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Discussion Starter #1
K, i've taken care of duckweed successfully in the past: patience and tweezers! But somehow, for the first time ever, I got wolffia! I dont' even know where it came from. I only picked up 3 otos from a LFS but they have no floating plants in any tanks that I saw (and I have purchased stuff there often over the last 2 years). Anyway...

suggestions for getting rid of this stuff? I have a heavily planted 65 gallon and vals are covering about 1/3 of the surface, so netting it out with a brine net doesn't look like a fantastic solution.

as for my fish load... I only have 5 SAEs and a handful of otos. a few random snails that hitched rides on plants, nothing special. I wouldn't mind adding a "utility" fish to go to town on this stuff, but i'm having trouble finding good info. a temporary feeder goldfish maybe? american flagfish?

obviously, if i have to resort to tiny tweezers and a tiny net, i will do so... but this stuff is growing quickly and i think i need a little help from mother nature! suggestions?
 

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I have always, happily, kept Duckweed as a treat for Goldfish but I have, either been fortunate or never noticed the various Wollfias. Once we (myself and friends) did not appreciate Hornwort but I have since been told that UV gets rid of it. The plant was great in a tank but any small piece regrew very fast and became a pain.

I do not have any sure methods of getting rid of Wollfia (try the UV, if you can) but it's green and growing so just net it out and throw it on the Lawn or flower beds while you count your blessings for the growth and the fact that it's not Algae. Otherwise get a few Goldfish and keep feeding them the unwanted green stuff. Also do lots of water changes. Any natural treatment such as the net is superior to any chemical even though it may seem as if the chemical is easier.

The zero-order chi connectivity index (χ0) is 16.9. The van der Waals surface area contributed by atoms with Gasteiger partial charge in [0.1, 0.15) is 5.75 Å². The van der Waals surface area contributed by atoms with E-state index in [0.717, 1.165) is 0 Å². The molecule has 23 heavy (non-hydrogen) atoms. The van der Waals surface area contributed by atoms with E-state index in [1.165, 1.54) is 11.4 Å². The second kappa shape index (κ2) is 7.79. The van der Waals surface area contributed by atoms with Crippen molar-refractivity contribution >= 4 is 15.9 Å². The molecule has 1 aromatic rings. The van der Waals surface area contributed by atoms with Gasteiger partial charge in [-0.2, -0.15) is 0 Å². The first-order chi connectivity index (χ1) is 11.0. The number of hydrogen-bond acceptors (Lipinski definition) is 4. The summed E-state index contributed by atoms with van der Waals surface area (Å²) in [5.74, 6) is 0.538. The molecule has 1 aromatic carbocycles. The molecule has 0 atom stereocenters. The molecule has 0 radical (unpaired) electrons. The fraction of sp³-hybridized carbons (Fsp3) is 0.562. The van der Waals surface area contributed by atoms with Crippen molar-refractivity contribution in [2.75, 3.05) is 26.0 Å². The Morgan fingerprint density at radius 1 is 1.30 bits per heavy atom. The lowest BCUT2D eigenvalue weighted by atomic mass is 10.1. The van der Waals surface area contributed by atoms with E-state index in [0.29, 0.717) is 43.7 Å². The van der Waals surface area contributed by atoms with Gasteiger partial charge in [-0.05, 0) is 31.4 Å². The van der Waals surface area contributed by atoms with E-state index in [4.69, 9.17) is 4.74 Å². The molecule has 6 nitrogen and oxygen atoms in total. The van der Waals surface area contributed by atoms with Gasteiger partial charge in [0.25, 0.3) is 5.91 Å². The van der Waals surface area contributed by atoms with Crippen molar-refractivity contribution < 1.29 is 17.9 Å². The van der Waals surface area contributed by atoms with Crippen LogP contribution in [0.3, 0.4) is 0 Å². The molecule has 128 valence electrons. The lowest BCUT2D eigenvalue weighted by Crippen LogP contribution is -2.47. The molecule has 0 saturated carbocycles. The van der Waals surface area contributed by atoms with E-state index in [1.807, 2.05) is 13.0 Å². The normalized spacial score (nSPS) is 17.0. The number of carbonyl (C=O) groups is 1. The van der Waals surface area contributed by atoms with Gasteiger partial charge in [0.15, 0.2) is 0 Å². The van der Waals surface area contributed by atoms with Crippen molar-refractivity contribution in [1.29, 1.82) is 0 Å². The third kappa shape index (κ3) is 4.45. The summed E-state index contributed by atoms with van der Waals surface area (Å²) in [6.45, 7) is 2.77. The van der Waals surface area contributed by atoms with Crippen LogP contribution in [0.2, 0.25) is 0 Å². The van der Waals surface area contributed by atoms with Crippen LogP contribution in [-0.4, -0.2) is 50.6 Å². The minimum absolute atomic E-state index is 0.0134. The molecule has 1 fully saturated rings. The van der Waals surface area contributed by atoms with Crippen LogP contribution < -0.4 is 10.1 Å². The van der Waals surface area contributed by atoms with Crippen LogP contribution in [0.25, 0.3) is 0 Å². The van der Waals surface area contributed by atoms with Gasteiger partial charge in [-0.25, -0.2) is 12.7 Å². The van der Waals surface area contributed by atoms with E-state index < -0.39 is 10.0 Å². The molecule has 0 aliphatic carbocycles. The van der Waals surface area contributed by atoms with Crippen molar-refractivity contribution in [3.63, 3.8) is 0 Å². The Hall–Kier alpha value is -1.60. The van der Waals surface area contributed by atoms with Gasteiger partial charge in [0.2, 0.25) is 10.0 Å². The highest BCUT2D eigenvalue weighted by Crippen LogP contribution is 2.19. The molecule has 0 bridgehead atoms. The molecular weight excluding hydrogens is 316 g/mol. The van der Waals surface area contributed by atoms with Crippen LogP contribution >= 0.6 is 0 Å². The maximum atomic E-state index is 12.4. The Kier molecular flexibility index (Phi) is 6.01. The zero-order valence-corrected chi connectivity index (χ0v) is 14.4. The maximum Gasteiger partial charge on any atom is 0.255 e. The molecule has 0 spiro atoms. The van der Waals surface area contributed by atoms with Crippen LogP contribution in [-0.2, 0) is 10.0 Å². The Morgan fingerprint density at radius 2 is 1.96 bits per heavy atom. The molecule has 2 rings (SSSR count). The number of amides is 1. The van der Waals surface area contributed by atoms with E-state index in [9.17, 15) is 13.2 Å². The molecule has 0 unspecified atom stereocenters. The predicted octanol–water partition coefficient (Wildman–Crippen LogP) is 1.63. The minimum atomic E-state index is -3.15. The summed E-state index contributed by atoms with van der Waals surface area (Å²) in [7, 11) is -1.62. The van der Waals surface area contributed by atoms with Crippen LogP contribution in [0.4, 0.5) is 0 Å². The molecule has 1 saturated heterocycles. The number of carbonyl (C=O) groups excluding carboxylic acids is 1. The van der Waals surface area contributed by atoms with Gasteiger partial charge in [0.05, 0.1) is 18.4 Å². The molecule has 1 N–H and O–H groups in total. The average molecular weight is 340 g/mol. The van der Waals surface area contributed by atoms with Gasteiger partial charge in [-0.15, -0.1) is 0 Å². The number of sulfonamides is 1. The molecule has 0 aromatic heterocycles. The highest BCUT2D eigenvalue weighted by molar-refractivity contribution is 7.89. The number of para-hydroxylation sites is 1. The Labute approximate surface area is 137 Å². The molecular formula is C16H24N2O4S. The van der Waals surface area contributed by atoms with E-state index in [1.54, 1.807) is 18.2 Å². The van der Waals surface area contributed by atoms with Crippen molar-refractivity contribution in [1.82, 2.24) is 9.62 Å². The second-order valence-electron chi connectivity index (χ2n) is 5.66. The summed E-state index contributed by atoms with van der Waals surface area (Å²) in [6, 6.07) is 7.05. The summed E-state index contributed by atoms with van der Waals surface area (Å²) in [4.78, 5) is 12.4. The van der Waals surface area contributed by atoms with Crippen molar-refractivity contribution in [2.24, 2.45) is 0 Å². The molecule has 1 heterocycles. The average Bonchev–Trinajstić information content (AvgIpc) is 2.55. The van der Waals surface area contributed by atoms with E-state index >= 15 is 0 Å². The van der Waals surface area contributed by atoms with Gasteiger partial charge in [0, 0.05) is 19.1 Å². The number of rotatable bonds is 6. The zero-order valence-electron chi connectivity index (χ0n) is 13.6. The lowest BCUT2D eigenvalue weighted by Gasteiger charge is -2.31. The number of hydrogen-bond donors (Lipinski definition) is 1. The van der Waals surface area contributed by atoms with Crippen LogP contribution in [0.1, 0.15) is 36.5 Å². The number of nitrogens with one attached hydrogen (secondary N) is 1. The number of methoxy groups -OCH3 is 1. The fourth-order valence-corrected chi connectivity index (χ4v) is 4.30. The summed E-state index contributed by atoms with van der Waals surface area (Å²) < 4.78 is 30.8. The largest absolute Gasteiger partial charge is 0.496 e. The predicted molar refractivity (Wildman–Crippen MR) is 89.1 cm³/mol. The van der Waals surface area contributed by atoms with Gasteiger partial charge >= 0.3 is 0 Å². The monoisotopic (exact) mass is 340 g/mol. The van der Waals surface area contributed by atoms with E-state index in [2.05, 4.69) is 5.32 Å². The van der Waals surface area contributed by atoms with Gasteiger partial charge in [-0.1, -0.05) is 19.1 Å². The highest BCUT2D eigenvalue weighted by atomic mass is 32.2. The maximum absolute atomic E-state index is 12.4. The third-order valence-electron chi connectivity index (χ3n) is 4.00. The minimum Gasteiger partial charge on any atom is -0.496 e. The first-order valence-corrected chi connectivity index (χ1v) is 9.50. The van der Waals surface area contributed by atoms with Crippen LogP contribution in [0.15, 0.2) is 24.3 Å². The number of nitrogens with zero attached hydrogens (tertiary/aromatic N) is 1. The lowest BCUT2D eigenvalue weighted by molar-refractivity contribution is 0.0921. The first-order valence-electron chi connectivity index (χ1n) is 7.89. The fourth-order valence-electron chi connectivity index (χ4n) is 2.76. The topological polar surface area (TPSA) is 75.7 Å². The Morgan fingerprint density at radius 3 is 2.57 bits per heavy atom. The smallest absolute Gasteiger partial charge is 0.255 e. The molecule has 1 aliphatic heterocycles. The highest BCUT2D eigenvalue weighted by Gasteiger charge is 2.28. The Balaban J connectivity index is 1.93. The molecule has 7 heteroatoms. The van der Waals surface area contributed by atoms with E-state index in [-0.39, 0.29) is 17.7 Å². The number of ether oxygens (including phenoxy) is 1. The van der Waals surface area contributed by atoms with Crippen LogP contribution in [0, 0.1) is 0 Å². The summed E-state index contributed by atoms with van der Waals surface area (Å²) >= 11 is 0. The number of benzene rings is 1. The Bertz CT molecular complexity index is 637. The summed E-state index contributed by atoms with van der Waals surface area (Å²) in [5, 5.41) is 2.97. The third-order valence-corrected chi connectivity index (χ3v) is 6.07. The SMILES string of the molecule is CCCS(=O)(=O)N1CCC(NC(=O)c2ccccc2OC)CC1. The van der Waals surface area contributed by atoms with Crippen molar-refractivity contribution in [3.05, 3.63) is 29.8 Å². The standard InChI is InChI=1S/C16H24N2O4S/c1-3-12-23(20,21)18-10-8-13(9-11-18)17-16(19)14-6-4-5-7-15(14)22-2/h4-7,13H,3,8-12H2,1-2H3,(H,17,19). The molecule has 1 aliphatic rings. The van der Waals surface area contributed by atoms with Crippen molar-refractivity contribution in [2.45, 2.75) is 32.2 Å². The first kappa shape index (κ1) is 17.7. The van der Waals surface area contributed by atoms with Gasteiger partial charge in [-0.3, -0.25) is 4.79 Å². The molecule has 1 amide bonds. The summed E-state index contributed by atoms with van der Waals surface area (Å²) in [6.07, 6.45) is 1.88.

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It seems to me that just about any fish eats the stuff. I had a 55 planted that got it and I had tons of it. I used to scoop it out and feed it to my fish, severums really liked it. I added some tiger endlers to the tank, and the Wolffia was gone in a few weeks. I'd say that just about anything you add to your tank will probably eat it.
 

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Discussion Starter #4
nooo no no no chemical solutions :)

I have a UV sterilizer already (runs nightly). doesn't seem to affect it.

lawn? LAWN? I'm from Michigan! It's 8 degrees outside today! hee hee. I won't see "Lawn" until May!


i don't have spare tanks (nor will I set them up just to house goldfish). I'm wondering if a fish like a platty or a flagfish or a rainbow will eat this junk and I can keep 'em in my tank anyway as part of the clean-up crew (as you can see, the clean-up crew is all i have and all i actually want!).
 

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CaptNemo sez just about anything eats it. So...

We have lots of snow on the ground here too and single digit temps but Spring is coming, count on it. Anything can be dumped in at least one spot until the snow melts and recovers the green stuff and as soon as the temp increases a bit the natural bugs wiil break the stuff down.